Do You Need ACL Reconstruction Surgery?
Your anterior cruciate ligament (ACL) is a major ligament in your knee. The ACL is one of the two ligaments that helps stabilize your knee. If you have severely injured your ACL, you may require ACL reconstruction surgery. ACL injuries are very common when you are participating in sports that involve you suddenly changing directions. For example, it is quite common for athletes who are participating in basketball, football, soccer, skiing, or gymnastics to suffer from an ACL injury. In this article, you will learn all about ACL reconstruction surgery, including why it is done, how to prepare for surgery, what happens during surgery, the possible risks, and what recovery is like.
Why Do People Need ACL Reconstruction Surgery?
As mentioned earlier, it is very common for athletes to suffer from ACL injuries. Some studies have shown that female athletes are at higher risk of injuring their ACL compared to male athletes. However, athletes are not the only ones who can suffer from an ACL injury. For instance, you can injure your ACL doing a number of other things that are not specifically related to sports.
Activities include the following:
- Suddenly slowing down, stopping or changing directions
- Pivoting and not moving your foot, leaving your foot planted on the ground as your knee twists
- Landing incorrectly from a jump
- Receiving a direct hit to the knee
Sometimes, surgery is not required to treat an ACL injury. However, sometimes, surgery is required to treat ACL injuries that are more severe or injuries that need a little bit more than just physical therapy. In general, ACL reconstruction surgery is recommended if you are an athlete who wants to get back to playing the sport they love, you who have injured more than just one knee ligament, or the injury seriously impacts your everyday life and ability to walk. But, of course, it all depends on the patient and the severity of the injury.
How To Prepare for ACL Reconstruction Surgery
Like any major surgery, you can’t simply just walk into surgery without properly preparing yourself. Most likely, prior to going into surgery, you will have gone through many weeks of physical therapy. The reason for going through physical therapy prior to surgery is to help reduce the swelling and pain in your knee. In addition, physical therapy can help you regain your knee’s full range of motion. It is extremely important to reduce the swelling in your knee before going into surgery. Without doing so, you might not regain the full range of motion even after surgery.
How Does ACL Reconstruction Surgery Work?
During surgery, your surgeon will take out the damaged ligament and replace it with a healthy part of the tendon. The tissue that the surgeon uses to replace the damaged portion of the knee is called a graft. Grafts can come from two different areas: another part of your knee or from a deceased donor.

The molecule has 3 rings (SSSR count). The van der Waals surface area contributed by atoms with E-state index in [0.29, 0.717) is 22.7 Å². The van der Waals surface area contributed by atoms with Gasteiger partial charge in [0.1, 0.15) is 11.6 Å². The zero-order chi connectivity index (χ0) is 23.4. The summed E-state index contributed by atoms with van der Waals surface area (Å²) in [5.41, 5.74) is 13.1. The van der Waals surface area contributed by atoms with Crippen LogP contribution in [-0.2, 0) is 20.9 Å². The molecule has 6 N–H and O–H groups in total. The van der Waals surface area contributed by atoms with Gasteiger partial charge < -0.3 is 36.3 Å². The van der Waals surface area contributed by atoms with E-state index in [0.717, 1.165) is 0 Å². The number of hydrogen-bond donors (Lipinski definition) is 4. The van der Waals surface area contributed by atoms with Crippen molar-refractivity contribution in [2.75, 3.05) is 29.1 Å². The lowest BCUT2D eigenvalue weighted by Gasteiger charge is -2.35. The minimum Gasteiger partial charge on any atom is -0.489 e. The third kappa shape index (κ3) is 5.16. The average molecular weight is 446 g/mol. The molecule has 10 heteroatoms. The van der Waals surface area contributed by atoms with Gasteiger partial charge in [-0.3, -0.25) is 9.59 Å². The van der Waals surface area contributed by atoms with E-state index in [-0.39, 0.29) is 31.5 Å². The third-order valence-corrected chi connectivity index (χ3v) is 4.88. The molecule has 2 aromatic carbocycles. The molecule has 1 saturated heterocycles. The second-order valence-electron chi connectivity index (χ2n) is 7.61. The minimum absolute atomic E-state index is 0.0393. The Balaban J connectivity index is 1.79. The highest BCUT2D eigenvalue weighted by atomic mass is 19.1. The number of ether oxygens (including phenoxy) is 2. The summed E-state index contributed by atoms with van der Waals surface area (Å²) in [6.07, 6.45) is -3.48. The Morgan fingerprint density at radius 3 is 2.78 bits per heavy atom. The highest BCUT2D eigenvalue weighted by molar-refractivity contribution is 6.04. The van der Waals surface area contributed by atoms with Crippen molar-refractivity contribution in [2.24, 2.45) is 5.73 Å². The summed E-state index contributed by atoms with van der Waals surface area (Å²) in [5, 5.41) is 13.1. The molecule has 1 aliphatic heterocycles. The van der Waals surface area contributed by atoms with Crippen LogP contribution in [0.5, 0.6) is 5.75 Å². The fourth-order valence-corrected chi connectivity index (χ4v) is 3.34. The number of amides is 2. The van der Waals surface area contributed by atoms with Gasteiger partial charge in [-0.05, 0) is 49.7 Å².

Grafts can come from various parts of the body. Here are some of the most common graft options:
- Patellar tendon autograft. The patellar tendon is located at the front of your knee, connecting your kneecap to your shin bone. Many surgeons prefer to use this type of graft because it resembles the ACL. In other words, the ACL and patellar tendon graft are roughly the same length.
- Hamstring tendon autograft. Your hamstrings are located on the back of your thighs. The great thing about these types of grafts is that the graft incision is smaller, meaning that the patient will experience less pain.
- Allograft. Allograft refers to donor tissue. This means that the graft is taken from a deceased person, also known as a cadaver. This type of graft is ideal for older patients so that the surgeon does not have to take a tendon from another part of the body. This type of graft means that the surgery will take less time because the surgeon doesn’t have to take the graft from the patient during surgery.
What are The Risks of ACL Reconstruction Surgery?
Like any major surgery, there are some possible risks to be aware of prior to going into surgery. Some risks include the following:
- Infection at the surgical site
- Graft failure
- Poor Healing
- Knee stiffness or pain
- Blood clots
- Injury to nearby blood vessels
- Loss in range of motion
What Is The Recovery Like?
After you wake up from surgery, you will most likely be sent home on the same day. You will need to wear a knee brace for the first 1–4 weeks after surgery. You might even need crutches to help give you extra support as your knee heels. At the same time, you will want to go to physical therapy to help regain your range of motion in your knee. Generally, it will take people about 4–6 months to return to their typical activities. However, it might take even longer, depending on how well you are healing and what the activity is.
ACL Reconstruction Surgery at Midwest Orthopaedic Consultants
It can be quite frustrating to not be able to do the sport or activities that you love because you physically cannot participate. Here, at Midwest Orthopaedic Consultants, we understand your frustration and pain. If you come in to see us, you will work with our excellent team on your journey to recovery.
If you are suffering from an ACL injury, are preparing for surgery, or recovering from surgery, contact us today to make your first appointment!